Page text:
Old 07-15-2007, 11:55 PM
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Quote:
Originally Posted by Stevo View Post
LOL, as if we know anything about swimming pool accessories up here
What's a swimming pool?
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84 300D Turbodiesel 190K with 4 speed manual sold in 03/2012
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  #10  
Old 07-16-2007, 01:10 AM
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Quote:
Originally Posted by lietuviai View Post
Since you are asking how to remove the cover are you sure you are capable of recovering it?
Folks ask questions so they will be capable of whatever it is they are trying to do. And usually once they do it they will then be capable of helping the next person.
Many things with these cars, and actually with lots of things, are experience driven, ie: technique sensitive.
So help folks when you can, or just let somebody else do it.
Sarcasm has it's place {thank goodness }, but that was a bit misplaced......
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  #11  
Old 07-16-2007, 02:04 AM
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What's a paragraph?
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  #12  
Old 07-16-2007, 09:25 AM
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I just did one on the 83 this morning

I use the same method, pulled the back strip out first, but it was much more difficult to pull out the rest of the way. The reason was that there was a tab of tape around and in the channel as it make the turns for the front of the seat. It really took a hard pull to get it out of there. I find it easier also on that section to start on the side opposite the "handle". Also, because of the difficulty in pulling it out around the curve sections, I had to load the spring down with nylon tie strips through the coil springs and very lower wire member and then around the frame. There is a lot of pressure there because it broke the first tie as I was pulling it really tight.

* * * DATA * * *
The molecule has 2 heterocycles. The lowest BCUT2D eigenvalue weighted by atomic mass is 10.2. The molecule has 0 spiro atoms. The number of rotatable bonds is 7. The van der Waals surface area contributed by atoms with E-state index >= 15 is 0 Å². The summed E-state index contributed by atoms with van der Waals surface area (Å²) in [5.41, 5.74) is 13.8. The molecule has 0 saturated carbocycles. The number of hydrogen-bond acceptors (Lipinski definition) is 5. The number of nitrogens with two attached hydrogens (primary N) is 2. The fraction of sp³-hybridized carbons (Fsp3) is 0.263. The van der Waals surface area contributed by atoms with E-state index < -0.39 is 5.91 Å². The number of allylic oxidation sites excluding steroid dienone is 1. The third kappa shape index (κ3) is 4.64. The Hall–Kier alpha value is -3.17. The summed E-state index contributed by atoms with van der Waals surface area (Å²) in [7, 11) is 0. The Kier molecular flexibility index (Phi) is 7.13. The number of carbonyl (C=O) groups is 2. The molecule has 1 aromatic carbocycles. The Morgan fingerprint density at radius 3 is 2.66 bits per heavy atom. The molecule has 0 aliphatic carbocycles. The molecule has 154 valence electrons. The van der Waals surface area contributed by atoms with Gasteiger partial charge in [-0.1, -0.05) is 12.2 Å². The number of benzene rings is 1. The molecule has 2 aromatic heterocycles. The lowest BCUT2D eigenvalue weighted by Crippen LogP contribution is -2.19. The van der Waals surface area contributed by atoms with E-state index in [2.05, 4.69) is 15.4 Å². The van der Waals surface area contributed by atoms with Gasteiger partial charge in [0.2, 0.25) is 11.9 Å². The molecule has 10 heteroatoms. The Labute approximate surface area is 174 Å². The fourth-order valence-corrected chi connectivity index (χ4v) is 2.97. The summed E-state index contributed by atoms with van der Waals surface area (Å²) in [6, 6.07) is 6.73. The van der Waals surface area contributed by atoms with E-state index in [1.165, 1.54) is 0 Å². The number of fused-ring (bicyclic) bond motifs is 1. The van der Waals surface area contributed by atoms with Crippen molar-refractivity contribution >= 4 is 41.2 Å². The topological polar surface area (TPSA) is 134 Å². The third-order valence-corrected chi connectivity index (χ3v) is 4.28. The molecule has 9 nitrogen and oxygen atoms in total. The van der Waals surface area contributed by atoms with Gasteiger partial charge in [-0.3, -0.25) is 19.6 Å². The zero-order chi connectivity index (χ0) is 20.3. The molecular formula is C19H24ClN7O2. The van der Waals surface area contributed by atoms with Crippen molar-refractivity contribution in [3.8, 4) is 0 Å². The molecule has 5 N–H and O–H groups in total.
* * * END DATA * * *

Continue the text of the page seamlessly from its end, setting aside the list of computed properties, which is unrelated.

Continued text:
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Christianity, if false, is of no importance, and if true, of infinite importance. The only thing it cannot be is moderately important. C.S. Lewis



1983 Mercedes W123 240D 4 Speed 285,000 on the road with a 617 turbo, beautiful butter yellow, license plate # 83 240D INDIANA

2003 Jaguar Type X, AWD. beautiful, good mileage,
Mom's car, but I won't let her drive it!
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  #13  
Old 07-16-2007, 11:25 AM
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Really gettin with it!

Second one I pulled apart this morning. It is the other one from my now "crusher benz". Anyway, I had the pass seat cushion from the 83 in my 85. That will work, though it makes it almost impossible to adjust the seat for and aft after it is securely mounted. This one also had a tape applied to that locking channel and made it extremely hard to pull it out around the corners. I didn't need the covers and they were very weak in places from too much sun, so I got them off, but they are junk. It is a pass seat frame with no broken springs in case some one is needing one. That probably is rare, as I don't think the passenger seat is the problem. Now, what I really wanted to express was this. When I put the passenger seat together last week, I did not really see the need for the hog rings. Now in taking these two apart this morning, I think that with all the use the drivers seat gets, the hog rings should be used. The hog rings do tie the rubberized horsehair pad to the springs, and I think with a lot of use as a drivers seat will get, that in time we will be sorry if it is not attached securely.
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Christianity, if false, is of no importance, and if true, of infinite importance. The only thing it cannot be is moderately important. C.S. Lewis



1983 Mercedes W123 240D 4 Speed 285,000 on the road with a 617 turbo, beautiful butter yellow, license plate # 83 240D INDIANA

2003 Jaguar Type X, AWD. beautiful, good mileage,
Mom's car, but I won't let her drive it!
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  #14  
Old 07-16-2007, 07:21 PM
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Your probably right about the hog rings. I put mine back together without them and its been a few years but I don't put that many miles on my car anymore. I bought a front seat back cushion ($100+) for the driver seat of my 85.
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1985 Euro 300TD 5 spd 220K
1985 Euro 240D 5 spd 130K
1979 240D 5 spd, 40K on engine rebuild
1994 Dodge/Cummins, 5 spd, 121K
1964 Allice Chalmers D15 tractor
2014 Kubota L3800 tractor
1964 VW bug

"Lifes too short to drive a boring car"
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  #15  
Old 07-17-2007, 12:36 AM
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great pictorial: http://dieselgiant.com/repairseatspring.htm

- on the broken spring. You can probably glean info for the rest of the job as well.